If you injure or kill someone by way of recklessness or drunk driving while on the job in Illinois, don't expect to receive workers' compensation for any injuries you sustain. That is the gist of a new bill signed into law earlier this month by Governor Pat Quinn. In brief, if a person who is eligible for workers' compensation is found guilty of a felony including reckless homicide or causing injuries, or of aggravated drunk driving, that person is disqualified from receiving workers' comp and even from recovering attorney's fees.
This law's origin was due to a tragic accident that occurred in 2007. A police officer, who was responding to an accident, caused a fatal accident when he collided head-on with a passenger car. Both occupants of the car, two teenage sisters, died. The officer was injured.
However, it turned out that the police officer had been talking on his cellphone and receiving texts while he drove at speeds in excess of 120 miles per hour.
After the terrible accident, much controversy welled up. It ended with two Illinois state legislators, Democratic Senator Bill Haine and Republican Representative Dwight Kay, crossing party lines and stepping into the fray to author the legislation the governor signed.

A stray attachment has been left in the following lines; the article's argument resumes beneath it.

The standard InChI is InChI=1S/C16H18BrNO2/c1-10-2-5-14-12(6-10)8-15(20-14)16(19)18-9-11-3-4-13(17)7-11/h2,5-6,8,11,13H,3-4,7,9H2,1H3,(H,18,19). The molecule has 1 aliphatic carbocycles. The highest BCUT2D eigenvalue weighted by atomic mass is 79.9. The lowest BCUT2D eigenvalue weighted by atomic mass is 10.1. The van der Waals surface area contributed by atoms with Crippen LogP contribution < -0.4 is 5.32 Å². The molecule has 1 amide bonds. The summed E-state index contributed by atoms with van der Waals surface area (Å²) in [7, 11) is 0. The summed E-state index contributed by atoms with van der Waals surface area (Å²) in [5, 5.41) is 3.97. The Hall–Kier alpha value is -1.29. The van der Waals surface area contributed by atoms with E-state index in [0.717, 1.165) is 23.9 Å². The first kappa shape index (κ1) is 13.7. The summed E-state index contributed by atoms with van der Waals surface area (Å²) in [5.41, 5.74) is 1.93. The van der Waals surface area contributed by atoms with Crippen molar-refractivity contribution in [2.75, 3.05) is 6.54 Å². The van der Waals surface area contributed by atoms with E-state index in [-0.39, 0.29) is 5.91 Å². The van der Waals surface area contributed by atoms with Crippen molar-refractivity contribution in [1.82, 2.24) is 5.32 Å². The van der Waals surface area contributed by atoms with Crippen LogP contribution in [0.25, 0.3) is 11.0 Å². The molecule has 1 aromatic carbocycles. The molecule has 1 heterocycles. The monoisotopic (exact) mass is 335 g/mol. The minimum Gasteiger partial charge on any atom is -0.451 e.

Whether or not the police officer who was responsible for the death of the two sisters will receive workers' compensation is a matter that is still being played out in the courts as the legislation is not retroactive.
The new law, though undeniably rooted in the best of motives, opens a can of worms. What happens if someone is found guilty of causing reckless injury and, as a result, is disqualified from receiving workers' compensation for the injuries they sustained but is then vindicated in an appeal?
This is where lawyers come in. Though lawyers fight on your behalf in court, that's not all they do - lawyers can help you solve your problems before they snowball out of control. If you feel that you may unfairly be denied workers' compensation in Illinois, a lawyer can advise you about your rights, arbitrate on your behalf or go to bat for you in court.
Source: The BND, "Quinn signs workers' comp bill prompted by Mitchell crash," George Pawlaczyk, Aug. 9, 2011